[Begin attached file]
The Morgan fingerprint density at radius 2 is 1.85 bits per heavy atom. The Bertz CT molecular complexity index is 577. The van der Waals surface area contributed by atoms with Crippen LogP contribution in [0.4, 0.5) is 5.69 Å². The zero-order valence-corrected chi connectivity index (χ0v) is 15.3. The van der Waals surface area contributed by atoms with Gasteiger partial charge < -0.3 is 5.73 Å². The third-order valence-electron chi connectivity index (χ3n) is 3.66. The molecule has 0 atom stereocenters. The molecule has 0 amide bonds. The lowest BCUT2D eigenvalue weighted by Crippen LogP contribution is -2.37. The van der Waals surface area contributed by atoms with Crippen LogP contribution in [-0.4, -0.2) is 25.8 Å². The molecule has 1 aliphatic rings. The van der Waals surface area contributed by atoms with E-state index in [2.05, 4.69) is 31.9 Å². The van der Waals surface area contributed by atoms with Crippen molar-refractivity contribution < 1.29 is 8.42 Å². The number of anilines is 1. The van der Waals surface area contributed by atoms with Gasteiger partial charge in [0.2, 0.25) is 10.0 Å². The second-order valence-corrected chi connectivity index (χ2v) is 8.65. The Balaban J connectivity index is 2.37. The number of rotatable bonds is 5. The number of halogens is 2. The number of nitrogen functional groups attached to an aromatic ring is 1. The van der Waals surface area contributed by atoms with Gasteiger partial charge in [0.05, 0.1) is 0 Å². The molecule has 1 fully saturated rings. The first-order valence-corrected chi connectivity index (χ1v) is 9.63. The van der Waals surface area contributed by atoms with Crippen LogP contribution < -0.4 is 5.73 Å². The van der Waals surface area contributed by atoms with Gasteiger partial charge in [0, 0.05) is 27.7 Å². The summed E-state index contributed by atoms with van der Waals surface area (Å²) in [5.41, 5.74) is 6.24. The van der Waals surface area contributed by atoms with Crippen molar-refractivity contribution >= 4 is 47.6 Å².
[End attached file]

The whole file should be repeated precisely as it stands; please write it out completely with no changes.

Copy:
The Morgan fingerprint density at radius 2 is 1.85 bits per heavy atom. The Bertz CT molecular complexity index is 577. The van der Waals surface area contributed by atoms with Crippen LogP contribution in [0.4, 0.5) is 5.69 Å². The zero-order valence-corrected chi connectivity index (χ0v) is 15.3. The van der Waals surface area contributed by atoms with Gasteiger partial charge < -0.3 is 5.73 Å². The third-order valence-electron chi connectivity index (χ3n) is 3.66. The molecule has 0 atom stereocenters. The molecule has 0 amide bonds. The lowest BCUT2D eigenvalue weighted by Crippen LogP contribution is -2.37. The van der Waals surface area contributed by atoms with Crippen LogP contribution in [-0.4, -0.2) is 25.8 Å². The molecule has 1 aliphatic rings. The van der Waals surface area contributed by atoms with E-state index in [2.05, 4.69) is 31.9 Å². The van der Waals surface area contributed by atoms with Crippen molar-refractivity contribution < 1.29 is 8.42 Å². The number of anilines is 1. The van der Waals surface area contributed by atoms with Gasteiger partial charge in [0.2, 0.25) is 10.0 Å². The second-order valence-corrected chi connectivity index (χ2v) is 8.65. The Balaban J connectivity index is 2.37. The number of rotatable bonds is 5. The number of halogens is 2. The number of nitrogen functional groups attached to an aromatic ring is 1. The van der Waals surface area contributed by atoms with Gasteiger partial charge in [0.05, 0.1) is 0 Å². The molecule has 1 fully saturated rings. The first-order valence-corrected chi connectivity index (χ1v) is 9.63. The van der Waals surface area contributed by atoms with Crippen LogP contribution < -0.4 is 5.73 Å². The van der Waals surface area contributed by atoms with Gasteiger partial charge in [0, 0.05) is 27.7 Å². The summed E-state index contributed by atoms with van der Waals surface area (Å²) in [5.41, 5.74) is 6.24. The van der Waals surface area contributed by atoms with Crippen molar-refractivity contribution >= 4 is 47.6 Å².